Yeah, yeah, yeah. I know, you’ve heard this all before. That’s why I’m not going to waste any more time trying to convince you why the gray-hairs are so much better than the plaid-shirted bearded young folk hitting the skins, shredding the guitar, and commanding the microphone today. So the point of my post? Hope is alive! Out there right now there is a plethora of great young people making kick-ass metal tunes. They’re making music that will remind one of the 70s/80s heydays of the genre whilst infusing a modern touch to keep things fresh. It’s the perfect balance between the old school and the new school. As always, the metal community has already placed a label on these throwbacks. They call them The New Wave of Traditional Heavy Metal. Other terms that have picked up steam are: retro rock, retro metal, and new old metal. Call it what you want, most of it is pretty good. I hear some metal purists complaining because these bands won’t get with the times or because they aren’t as good as the bands they’re playing homage to. My answer to that? Who cares? No one is going to replace the old guard. Plus, like I said earlier, if you grew up with the old guys, nothing will ever be able to compare to that spark you felt when it was new. Just enjoy it for what it is. I mean, what do you have to lose? What are your other options? Collect all the old stuff and then eventually have no new music to listen to? Or maybe you’ll suck it up and go buy some metalcore or grindcore. Not this guy! There is a way to continue to enjoy new heavy metal that sticks truer to the foundation of the founding fathers of heavy and it’s called The New Wave of Traditional Heavy Metal.
Traditional Heavy Metal Bands of Note:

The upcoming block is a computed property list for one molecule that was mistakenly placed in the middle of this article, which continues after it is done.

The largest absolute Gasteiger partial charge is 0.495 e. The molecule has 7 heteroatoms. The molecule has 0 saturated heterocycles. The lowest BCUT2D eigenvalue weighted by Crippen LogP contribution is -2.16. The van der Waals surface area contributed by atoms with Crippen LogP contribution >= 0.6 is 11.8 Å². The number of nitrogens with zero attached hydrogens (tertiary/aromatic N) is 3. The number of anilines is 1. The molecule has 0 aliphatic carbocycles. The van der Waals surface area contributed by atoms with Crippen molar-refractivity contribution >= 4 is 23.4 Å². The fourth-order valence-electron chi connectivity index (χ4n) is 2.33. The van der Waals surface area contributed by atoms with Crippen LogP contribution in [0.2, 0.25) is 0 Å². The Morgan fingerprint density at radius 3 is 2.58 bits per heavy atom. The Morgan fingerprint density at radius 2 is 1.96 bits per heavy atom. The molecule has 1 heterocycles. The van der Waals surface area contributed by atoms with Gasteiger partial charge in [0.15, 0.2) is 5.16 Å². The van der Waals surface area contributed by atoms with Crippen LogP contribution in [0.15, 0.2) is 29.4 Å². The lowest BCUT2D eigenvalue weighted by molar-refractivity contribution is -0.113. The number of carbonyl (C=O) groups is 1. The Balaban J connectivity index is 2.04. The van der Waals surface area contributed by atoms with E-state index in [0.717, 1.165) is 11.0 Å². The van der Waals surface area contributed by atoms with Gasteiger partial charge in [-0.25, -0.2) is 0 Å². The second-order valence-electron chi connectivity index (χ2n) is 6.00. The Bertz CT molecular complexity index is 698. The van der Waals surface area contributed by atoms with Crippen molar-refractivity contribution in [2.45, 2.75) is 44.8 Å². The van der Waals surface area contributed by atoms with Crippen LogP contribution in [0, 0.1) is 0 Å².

Ghost- Check out Opus Eponymous
Jex Thoth- Check out Jex Thoth
Christian Mistress- Check out Possession
Black Moth- Check out Killing Jar
Holy Grail- Check out Ride the Void
Orchid- Check out Capricorn
White Wizzard- Check out Over the Top
Enforcer-Check out Diamonds
Blood Ceremony- Check out Living with the Ancients
Speedwolf- Check out Ride with Death
In Solitude- Check out The World the Flesh the Devil
Portrait- Check out Crimen Laesae Majestatis Divinae
Witchcraft- Check out Alchemist
Cauldron- Check out Chained to the Nite
Steel Panther- Check out Feel the Steel
RAM- Check out Death
Striker- Check out Armed to the Teeth
Witch- Check out Witch
Crystal Viper-Check out Crimen Excepta
Bullet- Check out Bite the Bullet
Widow- Check out Life’s Blood
Ravage- Check out End of Tomorrow
Early Man- Check out Closing In
Kobra and the Lotus- Check out Kobra and the Lotus
Graveyard- Check out Hisingen Blues
The bands are a mixture of styles from the good old days. You get a little Black Sabbath or Pentagram-like doom, a little Blue Cheer blues, a little Alice Cooper horror rock, some Motorhead or Metallica like thrashing, Mercyful Fate or Venom styled speed metal with occult overtones, and even really catchy 80s arena rock tunes from more glam-like acts. Fans of hard n’ heavy from 1968 to 1995 should find something from these bands that reminds them of the bands that got them into this music in the first place. Even better, it will give you that sense of hearing something new but with just enough familiarity as to not make you want to gauge out your eyes. Metal is changing and you can either get with the tide or seek out these guys and gals that are keeping that old school mentality alive. See, it’s a great compromise. You get to move forward while staying right where you like it.
P.S. For the more open metal heads, there are a lot of new bands keeping thrash and death metal equally rooted and exciting right now. Maybe I'll talk about them soon. Oh, and death to grindcore, metalcore, post-grunge, and emo. It has to go.